Process mining methods to provide specialists in medical processes the ability to respond to frequently posed questions about these processes
What happened: identifying the need to discover the process executed and its activities.
Why did it happen: understanding the activities and circumstances characterizing the situation/action.
What will happen: identifying the circumstances of when or how a specific activity will take place.
What is the best that can happen: identifying possible steps towards specific improvements.
That being so, process mining ensures that not only the healthcare processes are well-understood, but also allows to achieve a high level of process efficiency. Healthcare organizations can discover how processes are executed in reality, check whether certain practices were really followed, and gain insights into resource utilization and performance-related aspects. At this point, we’ve arrived at the three main current types of process mining: 3
Discovery is related to inferring process models that are able to reproduce the observed behavior.
Conformance checking allows comparing an a priori model with the observed behavior, to analyze if the reality conforms with the process model.
Extension/Enhancement corresponds to the projection of the information extracted from the observed behavior onto the model, in order to enrich it.
Healthcare management: clinical pathways on the spotlight
The first two dimensions mentioned – discovery and conformance checking – can be applied to implement and evaluate clinical pathways compliance. In a first moment to design or redesign processes within a healthcare unit, and after for performance analysis and conformance checking.
This perspective is particularly interesting when it comes to assessing the compliance between a clinical pathway - the term assigned to the evidence-based medical treatment processes of operational nature that healthcare professionals should act in accordance with - and the real medical behaviors.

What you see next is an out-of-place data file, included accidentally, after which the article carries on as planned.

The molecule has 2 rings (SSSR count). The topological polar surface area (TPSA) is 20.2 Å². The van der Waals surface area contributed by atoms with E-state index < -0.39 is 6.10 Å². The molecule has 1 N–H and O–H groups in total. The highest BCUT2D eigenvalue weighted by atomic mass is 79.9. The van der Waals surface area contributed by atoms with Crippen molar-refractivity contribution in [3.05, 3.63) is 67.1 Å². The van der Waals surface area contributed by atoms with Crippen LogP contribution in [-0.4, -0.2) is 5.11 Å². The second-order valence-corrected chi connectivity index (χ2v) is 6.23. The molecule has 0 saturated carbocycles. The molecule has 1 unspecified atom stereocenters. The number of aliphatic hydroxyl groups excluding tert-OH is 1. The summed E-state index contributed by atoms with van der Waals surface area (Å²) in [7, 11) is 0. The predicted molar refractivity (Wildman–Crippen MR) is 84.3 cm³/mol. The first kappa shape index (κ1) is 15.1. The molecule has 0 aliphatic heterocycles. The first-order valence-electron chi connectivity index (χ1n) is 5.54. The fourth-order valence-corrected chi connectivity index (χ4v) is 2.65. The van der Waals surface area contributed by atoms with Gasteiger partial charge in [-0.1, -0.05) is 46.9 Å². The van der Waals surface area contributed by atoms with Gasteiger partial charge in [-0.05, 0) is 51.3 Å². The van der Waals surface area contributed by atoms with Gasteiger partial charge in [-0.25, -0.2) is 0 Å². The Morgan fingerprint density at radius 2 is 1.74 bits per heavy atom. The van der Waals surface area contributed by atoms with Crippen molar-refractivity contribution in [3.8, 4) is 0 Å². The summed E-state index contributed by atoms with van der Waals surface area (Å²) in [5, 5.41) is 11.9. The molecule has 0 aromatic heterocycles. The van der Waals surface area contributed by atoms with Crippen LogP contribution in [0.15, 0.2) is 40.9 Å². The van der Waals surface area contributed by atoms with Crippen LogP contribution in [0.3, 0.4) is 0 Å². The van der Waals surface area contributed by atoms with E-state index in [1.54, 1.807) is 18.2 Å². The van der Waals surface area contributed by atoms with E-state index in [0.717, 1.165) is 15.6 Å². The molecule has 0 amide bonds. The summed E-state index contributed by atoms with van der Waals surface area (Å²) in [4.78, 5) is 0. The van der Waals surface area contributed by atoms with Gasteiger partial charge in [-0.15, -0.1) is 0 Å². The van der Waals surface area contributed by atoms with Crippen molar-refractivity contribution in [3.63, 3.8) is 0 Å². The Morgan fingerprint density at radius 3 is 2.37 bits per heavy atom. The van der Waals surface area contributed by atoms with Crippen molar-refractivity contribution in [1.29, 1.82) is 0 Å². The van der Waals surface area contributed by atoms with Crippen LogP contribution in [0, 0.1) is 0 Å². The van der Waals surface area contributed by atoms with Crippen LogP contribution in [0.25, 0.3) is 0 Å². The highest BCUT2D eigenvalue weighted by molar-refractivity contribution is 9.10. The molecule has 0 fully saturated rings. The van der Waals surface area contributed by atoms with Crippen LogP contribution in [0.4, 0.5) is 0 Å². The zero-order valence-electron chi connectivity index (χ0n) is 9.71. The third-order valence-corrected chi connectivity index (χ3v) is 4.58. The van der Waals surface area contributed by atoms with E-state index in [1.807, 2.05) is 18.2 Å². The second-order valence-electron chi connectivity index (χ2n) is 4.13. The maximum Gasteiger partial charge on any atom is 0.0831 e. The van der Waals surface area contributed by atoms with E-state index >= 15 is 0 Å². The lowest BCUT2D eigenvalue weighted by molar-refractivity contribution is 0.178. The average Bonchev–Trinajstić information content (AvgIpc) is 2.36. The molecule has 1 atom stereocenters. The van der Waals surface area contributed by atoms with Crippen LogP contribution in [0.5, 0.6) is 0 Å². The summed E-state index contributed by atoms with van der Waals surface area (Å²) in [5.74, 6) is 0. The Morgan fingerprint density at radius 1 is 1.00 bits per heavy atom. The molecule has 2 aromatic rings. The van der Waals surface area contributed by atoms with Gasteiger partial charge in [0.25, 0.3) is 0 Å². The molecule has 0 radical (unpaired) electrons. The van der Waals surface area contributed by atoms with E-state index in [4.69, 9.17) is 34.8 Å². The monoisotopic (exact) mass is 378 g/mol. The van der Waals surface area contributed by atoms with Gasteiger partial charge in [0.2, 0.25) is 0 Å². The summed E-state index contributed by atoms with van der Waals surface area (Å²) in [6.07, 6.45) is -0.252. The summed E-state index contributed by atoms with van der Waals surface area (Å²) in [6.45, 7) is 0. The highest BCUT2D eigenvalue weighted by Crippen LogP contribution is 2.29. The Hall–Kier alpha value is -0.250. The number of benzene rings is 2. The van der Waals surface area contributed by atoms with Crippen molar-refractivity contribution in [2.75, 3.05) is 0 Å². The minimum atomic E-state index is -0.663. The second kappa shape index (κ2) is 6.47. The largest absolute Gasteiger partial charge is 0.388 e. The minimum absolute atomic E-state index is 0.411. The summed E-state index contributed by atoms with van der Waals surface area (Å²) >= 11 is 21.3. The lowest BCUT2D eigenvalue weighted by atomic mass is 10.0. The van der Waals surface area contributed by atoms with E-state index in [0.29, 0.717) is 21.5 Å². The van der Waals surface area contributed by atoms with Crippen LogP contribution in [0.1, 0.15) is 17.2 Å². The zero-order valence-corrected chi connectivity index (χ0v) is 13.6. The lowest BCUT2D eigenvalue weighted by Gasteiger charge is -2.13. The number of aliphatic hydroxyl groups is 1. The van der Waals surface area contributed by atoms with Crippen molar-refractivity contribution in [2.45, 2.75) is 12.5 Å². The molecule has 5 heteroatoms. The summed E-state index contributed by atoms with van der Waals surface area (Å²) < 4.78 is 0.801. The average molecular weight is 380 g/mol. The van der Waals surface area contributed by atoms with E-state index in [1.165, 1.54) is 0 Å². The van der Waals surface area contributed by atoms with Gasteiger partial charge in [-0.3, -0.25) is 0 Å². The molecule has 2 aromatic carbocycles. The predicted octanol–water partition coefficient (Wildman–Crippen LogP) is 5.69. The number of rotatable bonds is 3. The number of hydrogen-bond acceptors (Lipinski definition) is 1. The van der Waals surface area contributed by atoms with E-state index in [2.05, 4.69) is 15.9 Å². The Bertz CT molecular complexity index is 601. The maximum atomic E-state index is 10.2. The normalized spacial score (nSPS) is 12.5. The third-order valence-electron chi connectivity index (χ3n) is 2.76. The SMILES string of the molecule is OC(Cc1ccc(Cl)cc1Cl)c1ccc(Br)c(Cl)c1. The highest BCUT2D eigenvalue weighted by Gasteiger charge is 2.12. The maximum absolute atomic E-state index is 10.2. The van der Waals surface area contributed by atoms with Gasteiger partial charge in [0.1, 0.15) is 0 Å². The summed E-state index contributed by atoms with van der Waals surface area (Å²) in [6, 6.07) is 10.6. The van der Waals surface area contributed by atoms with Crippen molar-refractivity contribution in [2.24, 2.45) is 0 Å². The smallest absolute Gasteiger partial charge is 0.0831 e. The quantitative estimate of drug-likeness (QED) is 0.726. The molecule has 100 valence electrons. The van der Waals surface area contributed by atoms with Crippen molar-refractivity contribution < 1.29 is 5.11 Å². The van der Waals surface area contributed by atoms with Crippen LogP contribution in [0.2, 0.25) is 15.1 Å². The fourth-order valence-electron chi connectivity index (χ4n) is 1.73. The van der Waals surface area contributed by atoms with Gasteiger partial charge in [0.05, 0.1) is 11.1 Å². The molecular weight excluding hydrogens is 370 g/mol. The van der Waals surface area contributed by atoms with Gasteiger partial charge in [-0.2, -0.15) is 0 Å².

Clinical pathways provide detailed guidance for each stage in the management of a patient (treatments and interventions), but multiple variances may still unavoidably occur due to individual complexities and subjectivity. 4 Due to the gap observed between what is stated by updated scientific evidence and effective care settings, clinical pathway compliance checking is of utmost importance in the healthcare environment.
For this purpose, when applying process mining techniques and technologies, healthcare organizations are able to compare a given process model with all process executions in reality. The objective is to output a set of compliance metrics to measure the observed deviations. Gathering insights on the actual clinical practice is receiving increasing attention, due to the potential of the information extracted. In the mentioned scenario, clinical pathways compliance analysis is the process of discovering knowledge about how clinical activities impact the patients careﬂow and using the discovered knowledge for: 6